Flying foxes have taken a park in the Clarence Valley town
Flying foxes have taken a park in the Clarence Valley town Mike Richards GLA061017BATS

LETTER: Playground under attack from bats

AS A businessman and resident of Ulmarra for the past 14 years, I am writing because of fears I hold for the health of children and adults using the playground and picnic tables in the village's Bailey Park.

The problem is flying foxes. Since before Christmas, hundreds of fruit bats have set up camp in a gum tree and a jacaranda tree on the river bank next to the public toilets and kids' playground.

That end of the park has become a screeching, stinking and dangerous mess for the scores of local and travelling families who use the facilities - including the barbecues - on a daily basis.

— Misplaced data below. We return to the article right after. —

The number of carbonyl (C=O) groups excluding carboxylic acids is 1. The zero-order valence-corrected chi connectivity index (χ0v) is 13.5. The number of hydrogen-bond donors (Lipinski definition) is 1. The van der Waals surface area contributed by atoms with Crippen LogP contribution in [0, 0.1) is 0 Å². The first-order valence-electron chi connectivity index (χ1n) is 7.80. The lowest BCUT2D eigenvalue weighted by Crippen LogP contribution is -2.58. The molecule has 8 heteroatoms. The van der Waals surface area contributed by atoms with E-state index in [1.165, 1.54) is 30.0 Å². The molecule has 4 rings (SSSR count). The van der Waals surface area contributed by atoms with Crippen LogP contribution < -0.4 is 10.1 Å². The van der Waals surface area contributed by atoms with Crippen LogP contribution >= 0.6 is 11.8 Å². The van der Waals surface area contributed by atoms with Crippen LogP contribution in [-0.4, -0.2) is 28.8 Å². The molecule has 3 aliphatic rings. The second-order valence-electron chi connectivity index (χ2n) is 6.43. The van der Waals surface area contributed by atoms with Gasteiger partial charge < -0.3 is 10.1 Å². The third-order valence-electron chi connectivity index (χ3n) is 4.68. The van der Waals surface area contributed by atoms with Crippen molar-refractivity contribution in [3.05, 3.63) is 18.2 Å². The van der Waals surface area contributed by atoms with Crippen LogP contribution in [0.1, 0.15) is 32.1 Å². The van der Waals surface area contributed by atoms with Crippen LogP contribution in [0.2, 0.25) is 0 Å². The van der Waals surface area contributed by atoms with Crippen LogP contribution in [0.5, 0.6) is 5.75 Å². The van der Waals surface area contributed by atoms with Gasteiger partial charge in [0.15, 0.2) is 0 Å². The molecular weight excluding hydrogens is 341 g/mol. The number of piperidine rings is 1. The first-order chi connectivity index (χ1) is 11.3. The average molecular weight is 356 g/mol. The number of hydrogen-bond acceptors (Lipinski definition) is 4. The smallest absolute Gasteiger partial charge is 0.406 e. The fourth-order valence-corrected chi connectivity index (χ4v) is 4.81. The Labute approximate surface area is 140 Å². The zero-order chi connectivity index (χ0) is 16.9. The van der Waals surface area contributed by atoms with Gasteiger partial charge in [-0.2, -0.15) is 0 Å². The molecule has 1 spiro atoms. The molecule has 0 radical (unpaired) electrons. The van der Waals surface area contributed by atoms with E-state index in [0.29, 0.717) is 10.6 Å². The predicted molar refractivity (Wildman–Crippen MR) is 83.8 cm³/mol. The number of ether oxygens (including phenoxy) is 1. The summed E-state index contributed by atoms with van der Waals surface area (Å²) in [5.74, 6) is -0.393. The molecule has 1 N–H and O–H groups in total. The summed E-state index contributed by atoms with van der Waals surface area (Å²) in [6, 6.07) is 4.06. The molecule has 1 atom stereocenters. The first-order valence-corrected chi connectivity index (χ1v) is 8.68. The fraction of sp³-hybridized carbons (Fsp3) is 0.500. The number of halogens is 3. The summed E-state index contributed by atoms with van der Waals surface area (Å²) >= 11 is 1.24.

Tables overlooking the mighty Clarence River were once very popular spots for travellers breaking their trips with a sandwich and a cuppa. They are now just caked with bat poo and urine day in and day out.

I am informed that flying foxes carry the Hendra disease and bat lyssavirus (ABLV). While human infections are rare, ABLV causes a rabies-like disease in humans that is usually fatal.

I am also told that bats are crucial to keeping native forests healthy. But this isn't a native forest. It is an extremely popular public park where kids play on swings and slides and the grown-ups take a break from travelling the treacherous Pacific Highway.

Ulmarra residents have described the noise, which starts early in the morning and goes for most of the day, as "approaching unbearable”.

I am asking for your help to get something done in the interests of public health and noise pollution. God forbid that the bats win and we lose our park and playground on top of the demise of our public swimming pool nearby.

Dane Baird, Publican Ulmarra Hotel



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